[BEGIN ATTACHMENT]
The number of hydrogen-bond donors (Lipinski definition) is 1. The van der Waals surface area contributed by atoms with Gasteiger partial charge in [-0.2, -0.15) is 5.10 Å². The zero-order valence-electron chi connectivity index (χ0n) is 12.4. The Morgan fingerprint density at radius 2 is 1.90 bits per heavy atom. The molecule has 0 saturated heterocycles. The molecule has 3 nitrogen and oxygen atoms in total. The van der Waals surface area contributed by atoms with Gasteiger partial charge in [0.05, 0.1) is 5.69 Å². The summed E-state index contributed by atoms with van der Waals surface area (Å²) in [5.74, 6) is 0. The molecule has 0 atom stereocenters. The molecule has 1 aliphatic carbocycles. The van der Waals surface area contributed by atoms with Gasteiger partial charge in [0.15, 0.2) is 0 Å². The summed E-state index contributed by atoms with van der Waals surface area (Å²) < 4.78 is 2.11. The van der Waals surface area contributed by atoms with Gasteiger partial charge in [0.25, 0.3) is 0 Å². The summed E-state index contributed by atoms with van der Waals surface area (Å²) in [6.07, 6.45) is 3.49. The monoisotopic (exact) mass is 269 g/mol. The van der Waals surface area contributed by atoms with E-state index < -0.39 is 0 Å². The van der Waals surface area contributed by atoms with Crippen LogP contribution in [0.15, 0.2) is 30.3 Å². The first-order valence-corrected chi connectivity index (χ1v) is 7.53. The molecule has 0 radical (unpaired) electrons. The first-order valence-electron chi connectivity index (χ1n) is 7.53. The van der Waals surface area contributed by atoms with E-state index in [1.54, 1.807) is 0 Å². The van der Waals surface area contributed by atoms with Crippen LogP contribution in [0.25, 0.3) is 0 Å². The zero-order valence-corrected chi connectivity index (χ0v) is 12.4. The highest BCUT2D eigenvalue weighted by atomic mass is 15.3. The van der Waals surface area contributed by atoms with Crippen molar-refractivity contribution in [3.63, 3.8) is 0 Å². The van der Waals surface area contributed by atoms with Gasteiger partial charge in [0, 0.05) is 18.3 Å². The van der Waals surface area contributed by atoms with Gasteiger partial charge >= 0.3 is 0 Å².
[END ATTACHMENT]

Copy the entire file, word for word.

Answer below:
The number of hydrogen-bond donors (Lipinski definition) is 1. The van der Waals surface area contributed by atoms with Gasteiger partial charge in [-0.2, -0.15) is 5.10 Å². The zero-order valence-electron chi connectivity index (χ0n) is 12.4. The Morgan fingerprint density at radius 2 is 1.90 bits per heavy atom. The molecule has 0 saturated heterocycles. The molecule has 3 nitrogen and oxygen atoms in total. The van der Waals surface area contributed by atoms with Gasteiger partial charge in [0.05, 0.1) is 5.69 Å². The summed E-state index contributed by atoms with van der Waals surface area (Å²) in [5.74, 6) is 0. The molecule has 0 atom stereocenters. The molecule has 1 aliphatic carbocycles. The van der Waals surface area contributed by atoms with Gasteiger partial charge in [0.15, 0.2) is 0 Å². The summed E-state index contributed by atoms with van der Waals surface area (Å²) < 4.78 is 2.11. The van der Waals surface area contributed by atoms with Gasteiger partial charge in [0.25, 0.3) is 0 Å². The summed E-state index contributed by atoms with van der Waals surface area (Å²) in [6.07, 6.45) is 3.49. The monoisotopic (exact) mass is 269 g/mol. The van der Waals surface area contributed by atoms with E-state index < -0.39 is 0 Å². The van der Waals surface area contributed by atoms with Crippen LogP contribution in [0.15, 0.2) is 30.3 Å². The first-order valence-corrected chi connectivity index (χ1v) is 7.53. The molecule has 0 radical (unpaired) electrons. The first-order valence-electron chi connectivity index (χ1n) is 7.53. The van der Waals surface area contributed by atoms with E-state index in [1.54, 1.807) is 0 Å². The van der Waals surface area contributed by atoms with Crippen LogP contribution in [0.25, 0.3) is 0 Å². The zero-order valence-corrected chi connectivity index (χ0v) is 12.4. The highest BCUT2D eigenvalue weighted by atomic mass is 15.3. The van der Waals surface area contributed by atoms with Crippen molar-refractivity contribution in [3.63, 3.8) is 0 Å². The van der Waals surface area contributed by atoms with Gasteiger partial charge in [0, 0.05) is 18.3 Å². The van der Waals surface area contributed by atoms with Gasteiger partial charge >= 0.3 is 0 Å².